Title: Country Roads

Series/Characters: Ouran High School Host Club/Tamaki

Rating: PG

Word Count: 789

Author's Note: I had the song stuck in my head, and was in the mood to right. I may come back and develop this more, but for now it's just a one-shot. : )

It's always…interesting to see Tamaki's serious half. His life in France hasn't really been developed yet, so don't hurt me if it's wrong in the future.


It had been no more than a week since Tamaki Suoh, heir in-training to the Suoh legacy, had returned to Japan. Though, 'returned' wasn't quite the word for it, since he had been born in dear France. His mother was sickly, and they needed help…so he left his home country, to be raised as any wealthy child should.

He was being escorted to one of the Suoh mansions. Which one, he didn't know, except that it wasn't the main house. Ever since he'd arrived in Japan, he hadn't even so much as taken a step onto the property. It was to be expected, however, since he was the son born through an affair - a 'dirty child,' if you would. Not that Tamaki minded. He was here in his father's homeland in exchange for his mother's comfort and health. As his mother's son, he felt it his duty to care and protect her, even if they were oceans apart.

"Almost heaven, West Virginia

Blue ridge mountains

Shenandoah River -

Life is old there

Older than the trees

Younger than the mountains

Growing like a breeze…"

A song trailed into his senses – an English song, or, to be exact, an American one. The lyrics sounded pretty, but he wasn't in the proper mindset to even begin translating them. Though, he had to admit, it did bring back memories of beloved France… of beloved Mother. He wasn't sure why.

When his mother fell ill, they had moved to a small villa in the countryside – one of the only things they had left. Her father's company had fallen, and they were left with near nothing. It was hard, of course, but they worked through it. Tamaki could recall kind farmers passing on their way to market, a stream that always seemed too far away, a mountain range in the distance, surrounded by trees and plants he couldn't name.

"All my memories gathered round her

Miners' lady, stranger to blue water

Dark and dusty, painted on the sky

Misty taste of moonshine

Teardrops in my eye…"

He had missed the chorus while wrapped up in his thoughts. The boy propped his arm against the car window, his head resting on his knuckles. It was strange, the next stanza. The words described a girl…described a lady, though the last few lines confused him. However, as he delved deeper into his memories of France, the words began to find their meaning.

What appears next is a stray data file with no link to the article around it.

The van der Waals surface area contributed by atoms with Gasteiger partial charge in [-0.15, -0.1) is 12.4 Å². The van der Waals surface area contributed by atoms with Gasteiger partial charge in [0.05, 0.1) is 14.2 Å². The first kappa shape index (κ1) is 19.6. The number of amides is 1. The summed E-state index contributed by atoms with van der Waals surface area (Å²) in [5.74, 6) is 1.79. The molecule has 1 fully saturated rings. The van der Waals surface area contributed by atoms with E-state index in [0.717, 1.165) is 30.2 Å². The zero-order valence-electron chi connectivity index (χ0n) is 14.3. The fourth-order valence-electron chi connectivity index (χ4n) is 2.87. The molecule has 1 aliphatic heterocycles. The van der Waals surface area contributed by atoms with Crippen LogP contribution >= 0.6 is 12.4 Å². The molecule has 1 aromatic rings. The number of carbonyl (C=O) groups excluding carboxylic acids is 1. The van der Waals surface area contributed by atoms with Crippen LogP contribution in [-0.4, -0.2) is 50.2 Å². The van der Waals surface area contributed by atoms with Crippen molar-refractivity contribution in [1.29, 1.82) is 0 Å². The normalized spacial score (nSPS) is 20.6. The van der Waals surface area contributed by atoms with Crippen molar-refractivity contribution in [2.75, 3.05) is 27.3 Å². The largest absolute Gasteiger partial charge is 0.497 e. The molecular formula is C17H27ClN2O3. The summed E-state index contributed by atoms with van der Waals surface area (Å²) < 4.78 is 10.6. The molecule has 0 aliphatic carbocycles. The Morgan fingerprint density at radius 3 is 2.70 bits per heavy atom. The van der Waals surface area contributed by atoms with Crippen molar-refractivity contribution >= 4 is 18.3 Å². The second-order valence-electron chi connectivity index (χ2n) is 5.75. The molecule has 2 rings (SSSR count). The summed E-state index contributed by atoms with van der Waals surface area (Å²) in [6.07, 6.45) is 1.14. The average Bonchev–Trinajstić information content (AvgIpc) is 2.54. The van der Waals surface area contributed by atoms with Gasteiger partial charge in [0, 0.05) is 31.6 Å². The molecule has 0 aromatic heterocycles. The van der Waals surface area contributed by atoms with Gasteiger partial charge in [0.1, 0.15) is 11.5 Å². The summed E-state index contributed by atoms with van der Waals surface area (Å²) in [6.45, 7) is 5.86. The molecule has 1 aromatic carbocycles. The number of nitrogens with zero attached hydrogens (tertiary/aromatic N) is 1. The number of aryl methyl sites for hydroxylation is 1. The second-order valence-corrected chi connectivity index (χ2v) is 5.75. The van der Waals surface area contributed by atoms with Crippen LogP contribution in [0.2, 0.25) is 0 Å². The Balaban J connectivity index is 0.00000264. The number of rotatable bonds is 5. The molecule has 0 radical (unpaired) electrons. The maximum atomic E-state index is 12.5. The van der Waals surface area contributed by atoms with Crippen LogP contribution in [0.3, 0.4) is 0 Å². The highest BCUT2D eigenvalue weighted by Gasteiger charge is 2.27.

His mother, though frail, was kind and gentle. She had the sweetest of voices, and she always smelled of roses, even if she hadn't been anywhere near the garden.

Tamaki had never seen his mother swim. He had gotten her to take him to a small swimming hole one day, but she simply sat on shore and watched, never getting wet.

Her eyes were the clearest blue, as to put the sky to shame, equally matched by her pale skin. In a poetic sense, if his mother was pale, then the moon was the color of grain. When dressed in her favorite cobalt gown, he felt as if he was gazing upon the night sky.

A tear found its way down his cheek, and he resumed listening.

"I hear her voice

In the morning hour she calls me

The radio reminds me of my home far away

And driving down the road I get a feeling

That I should have been home yesterday, yesterday…"

Tamaki's memory of his mother's song was one of the more precious ones. Before she had fallen dreadfully ill, she would hum a sweet tune when coming to wake him from his sleep. Though, looking back on it now, he really couldn't differentiate between dreams and reality.

In all honesty, he missed his mother. Part of the deal for his mother's care was that they were not to see each other. He couldn't call her or write her…he even heard chatter among servants that she had gone into hiding, ashamed of letting him go.

There was no time for regret. What's done is done – as much as he missed France, he'd do his best in this new world.

"Country roads, take me home

To the place I belong

West Virginia, mountain momma

Take me home, country roads…"

Someday… Someday, he'll go back – he'll return to France. He'll return to his mother, no longer ill, and thank whatever and whoever helped cure her. By that time, he'll be a respected businessman, perfect for the heir of the Suoh family. He'll impress his grandmother, and prove that he's not some filthy child born of an unruly relationship. He'll be a person his mother can be proud of, and not regret his decision of leaving.

The road may be long, but he'll stick it through – he'll go home.